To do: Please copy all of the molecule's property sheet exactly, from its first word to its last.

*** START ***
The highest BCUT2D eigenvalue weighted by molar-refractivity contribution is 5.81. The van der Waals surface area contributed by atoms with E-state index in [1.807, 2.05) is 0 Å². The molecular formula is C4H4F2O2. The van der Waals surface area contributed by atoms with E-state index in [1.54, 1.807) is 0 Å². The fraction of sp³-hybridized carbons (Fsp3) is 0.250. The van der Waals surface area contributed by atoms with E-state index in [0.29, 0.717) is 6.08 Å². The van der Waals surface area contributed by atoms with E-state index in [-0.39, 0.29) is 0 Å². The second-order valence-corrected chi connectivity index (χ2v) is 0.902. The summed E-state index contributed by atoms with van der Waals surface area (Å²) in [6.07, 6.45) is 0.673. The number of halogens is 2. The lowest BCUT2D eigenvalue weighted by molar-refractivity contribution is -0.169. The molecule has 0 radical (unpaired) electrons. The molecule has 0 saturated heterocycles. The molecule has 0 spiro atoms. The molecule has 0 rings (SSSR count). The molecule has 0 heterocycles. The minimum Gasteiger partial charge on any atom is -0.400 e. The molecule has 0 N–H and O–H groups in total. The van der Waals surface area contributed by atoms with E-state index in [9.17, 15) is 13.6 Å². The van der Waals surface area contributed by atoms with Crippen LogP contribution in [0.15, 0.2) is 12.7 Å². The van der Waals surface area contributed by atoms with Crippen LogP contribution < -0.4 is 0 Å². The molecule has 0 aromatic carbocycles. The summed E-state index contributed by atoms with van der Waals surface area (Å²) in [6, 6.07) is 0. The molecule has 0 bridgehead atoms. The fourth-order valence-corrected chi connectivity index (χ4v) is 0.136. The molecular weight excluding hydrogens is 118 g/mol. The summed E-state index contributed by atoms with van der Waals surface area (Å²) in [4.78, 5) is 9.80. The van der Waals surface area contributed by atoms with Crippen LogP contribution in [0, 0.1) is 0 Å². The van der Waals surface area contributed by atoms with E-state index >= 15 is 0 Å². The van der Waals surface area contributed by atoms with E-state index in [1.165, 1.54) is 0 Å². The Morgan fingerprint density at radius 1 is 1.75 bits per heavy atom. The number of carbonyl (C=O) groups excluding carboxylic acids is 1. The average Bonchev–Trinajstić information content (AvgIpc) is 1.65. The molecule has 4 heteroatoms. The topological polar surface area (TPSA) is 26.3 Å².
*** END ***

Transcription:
The highest BCUT2D eigenvalue weighted by molar-refractivity contribution is 5.81. The van der Waals surface area contributed by atoms with E-state index in [1.807, 2.05) is 0 Å². The molecular formula is C4H4F2O2. The van der Waals surface area contributed by atoms with E-state index in [1.54, 1.807) is 0 Å². The fraction of sp³-hybridized carbons (Fsp3) is 0.250. The van der Waals surface area contributed by atoms with E-state index in [0.29, 0.717) is 6.08 Å². The van der Waals surface area contributed by atoms with E-state index in [-0.39, 0.29) is 0 Å². The second-order valence-corrected chi connectivity index (χ2v) is 0.902. The summed E-state index contributed by atoms with van der Waals surface area (Å²) in [6.07, 6.45) is 0.673. The number of halogens is 2. The lowest BCUT2D eigenvalue weighted by molar-refractivity contribution is -0.169. The molecule has 0 radical (unpaired) electrons. The molecule has 0 saturated heterocycles. The molecule has 0 spiro atoms. The molecule has 0 rings (SSSR count). The molecule has 0 heterocycles. The minimum Gasteiger partial charge on any atom is -0.400 e. The molecule has 0 N–H and O–H groups in total. The van der Waals surface area contributed by atoms with E-state index in [9.17, 15) is 13.6 Å². The van der Waals surface area contributed by atoms with Crippen LogP contribution in [0.15, 0.2) is 12.7 Å². The van der Waals surface area contributed by atoms with Crippen LogP contribution < -0.4 is 0 Å². The molecule has 0 aromatic carbocycles. The summed E-state index contributed by atoms with van der Waals surface area (Å²) in [6, 6.07) is 0. The molecule has 0 bridgehead atoms. The fourth-order valence-corrected chi connectivity index (χ4v) is 0.136. The molecular weight excluding hydrogens is 118 g/mol. The summed E-state index contributed by atoms with van der Waals surface area (Å²) in [4.78, 5) is 9.80. The van der Waals surface area contributed by atoms with Crippen LogP contribution in [0, 0.1) is 0 Å². The van der Waals surface area contributed by atoms with E-state index >= 15 is 0 Å². The van der Waals surface area contributed by atoms with E-state index in [1.165, 1.54) is 0 Å². The Morgan fingerprint density at radius 1 is 1.75 bits per heavy atom. The number of carbonyl (C=O) groups excluding carboxylic acids is 1. The average Bonchev–Trinajstić information content (AvgIpc) is 1.65. The molecule has 4 heteroatoms. The topological polar surface area (TPSA) is 26.3 Å².